Conference Coverage

Precise cause of pityriasis rosea remains elusive


 

EXPERT ANALYSIS FROM WCPD 2017

CHICAGO – Pityriasis rosea was recognized as early as 1798, yet its precise cause remains elusive.

“We still don’t have a lot of information on it, because it’s self limited and it resolves,” John C. Browning, MD, said at the World Congress of Pediatric Dermatology. “There hasn’t been quite as much of a burning push for research into pityriasis rosea as there has been for pityriasis rubra pilaris, for instance.”

Classic pityriasis rosea (PR) is characterized by oval scaly, erythematous lesions on the trunk and extremities, sparing the face, scalp, palms, and soles, said Dr. Browning, a pediatric dermatologist who is chief of dermatology at the Children’s Hospital of San Antonio, Texas. The hallmark sign is a so-called herald patch, an oval, slightly scaly patch with a pale center, which usually appears on the trunk and remains isolated for about 2 weeks before the generalized papulosquamous eruption begins. This typically lasts for about 45 days but can range from 2 weeks to 5 months.

A close-up of an oval "herald patch" on the skin of a patient with pityriasis rosea. CDC/Wikimedia Commons/Public domain

A close-up of an oval "herald patch" on the skin of a patient with pityriasis rosea.

“The herald patch is often mistaken for tinea corporis,” Dr. Browning said. “With the wide variability of over-the-counter antifungals, often these patients have used a topical antifungal agent on their own, or they’ve seen a primary care physician who’s prescribed one, and they’re not seeing an improvement.” Atypical cases also occur, often involving oral lesions.

Symptoms of PR may include malaise, nausea, loss of appetite, headache, difficulty concentrating, irritability, gastrointestinal upset, upper respiratory symptoms, joint pain, lymph node swelling, sore throat, and low-grade fever. Pruritus is variable, both in frequency and in intensity, and can be exacerbated by topical medications. Some studies have found a higher female-to-male ratio, while other studies have shown no such association.

“Only 6% of PR cases have been reported in children under 10 years of age,” Dr. Browning said. “PR in dark-skinned children tends to have more facial involvement and a scaly appearance, compared with lighter-skinned children.”

Human herpesvirus (HHV) 6 and HHV 7, members of the Roseolovirus genus of HHVs, have been implicated in triggering PR. These viruses cause a primary infection and can establish latent infection with reactivation if altered immunity develops.

“That’s probably why we don’t see PR in younger children, because that’s when the primary infection is happening,” Dr. Browning said. “These viruses are commonly acquired during childhood, with adult seroprevalence in the range of 80%-90%. Latency occurs in monocytes, bone marrow progenitor cells, in salivary glands, the brain, and in the kidneys, so it’s pretty widespread.”

He added that controversy exists as to whether HHV 6 and 7 cause PR, because older diagnostic methods only detected the presence of HHV DNA, rather than viral load. “HHV reactivation, rather than primary infection, is more likely the cause of PR as supported by sporadic occurrence of PR, reduced contagiousness, age of PR onset, possible relapse during a limited span of time, and frequent occurrence after stress or immunosuppressive states such as pregnancy,” Dr. Browning said.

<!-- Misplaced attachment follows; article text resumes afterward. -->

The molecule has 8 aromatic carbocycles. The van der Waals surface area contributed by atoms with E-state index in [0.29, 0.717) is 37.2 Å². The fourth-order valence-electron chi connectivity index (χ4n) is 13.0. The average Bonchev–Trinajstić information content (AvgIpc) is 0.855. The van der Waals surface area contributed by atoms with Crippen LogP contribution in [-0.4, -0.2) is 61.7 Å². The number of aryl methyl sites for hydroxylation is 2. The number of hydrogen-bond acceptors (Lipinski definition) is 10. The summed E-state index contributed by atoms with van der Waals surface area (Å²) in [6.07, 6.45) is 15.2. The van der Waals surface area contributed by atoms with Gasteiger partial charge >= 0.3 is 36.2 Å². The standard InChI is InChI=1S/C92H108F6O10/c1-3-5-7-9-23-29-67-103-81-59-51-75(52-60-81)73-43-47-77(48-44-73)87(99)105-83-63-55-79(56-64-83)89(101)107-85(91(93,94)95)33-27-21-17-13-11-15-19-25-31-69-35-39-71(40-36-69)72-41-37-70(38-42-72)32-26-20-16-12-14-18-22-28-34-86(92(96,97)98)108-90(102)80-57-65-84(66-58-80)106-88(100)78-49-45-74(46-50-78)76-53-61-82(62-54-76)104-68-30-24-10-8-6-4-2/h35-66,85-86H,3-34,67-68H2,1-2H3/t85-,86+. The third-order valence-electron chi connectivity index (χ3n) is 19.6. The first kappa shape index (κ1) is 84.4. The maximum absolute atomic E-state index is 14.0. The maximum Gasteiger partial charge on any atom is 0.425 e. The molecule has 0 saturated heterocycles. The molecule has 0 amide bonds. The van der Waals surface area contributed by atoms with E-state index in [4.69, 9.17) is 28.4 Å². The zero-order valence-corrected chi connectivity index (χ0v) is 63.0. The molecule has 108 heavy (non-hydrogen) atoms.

Classical presentations of PR are not clinically worrisome, but atypical cases could indicate other triggers, such as drug-induced PR. “This is typically more itchy, can have mucous membrane involvement, and you’re not going to see the herald patch,” he said. “It’s more likely to be confluent with no prodromal symptoms.” Agents that have been implicated in drug-induced PR include isotretinoin, terbinafine, and adalimumab.

Other conditions that can trigger PR include secondary syphilis (characterized by involvement of the palms and soles, lymphadenopathy, and greater lesional infiltration); seborrheic dermatitis (characterized by greater involvement of the scalp and other hairy parts of the body); nummular eczema (more pruritic); and pityriasis lichenoides chronica, which involves more chronic and relapsing lesions. Histology of PR reveals focal parakeratosis in the epidermis in mounds with exocytosis of lymphocytes, variable spongiosis, mild acanthosis, and a thinned granular layer.

Dr. Browning noted that PR is more common in pregnancy. One study of 38 pregnant women with PR found that 13% miscarried before 16 weeks, compared with a normal miscarriage rate of 10% (J Am Acad Dermatol. 2008 May; 58[5 Suppl 1]:S78-83). “Neonatal hypotonia, weal motility, and hyporeactivity have been reported,” he said. “And with immunocompromised patients, you might see a longer, protracted course of PR.”

Although no treatment is recommended for classical cases of PR, Dr. Browning said that topical steroids “are widely employed because we all want to do something, especially if there’s some pruritus.” According to a position statement on the management of patients with PR, erythromycin has been reported to shorten the duration of rash and pruritus, but it can cause gastrointestinal disturbance (J Eur Acad Dermatol Venereol. 2016 Oct;30[10]:1670-81). Acyclovir has been reported to hasten clearance of PR in one placebo-controlled study, but PR has also been reported in another patient taking low doses of acyclovir. Phototherapy has also been found to be beneficial.

Dr. Browning reported having no financial disclosures.

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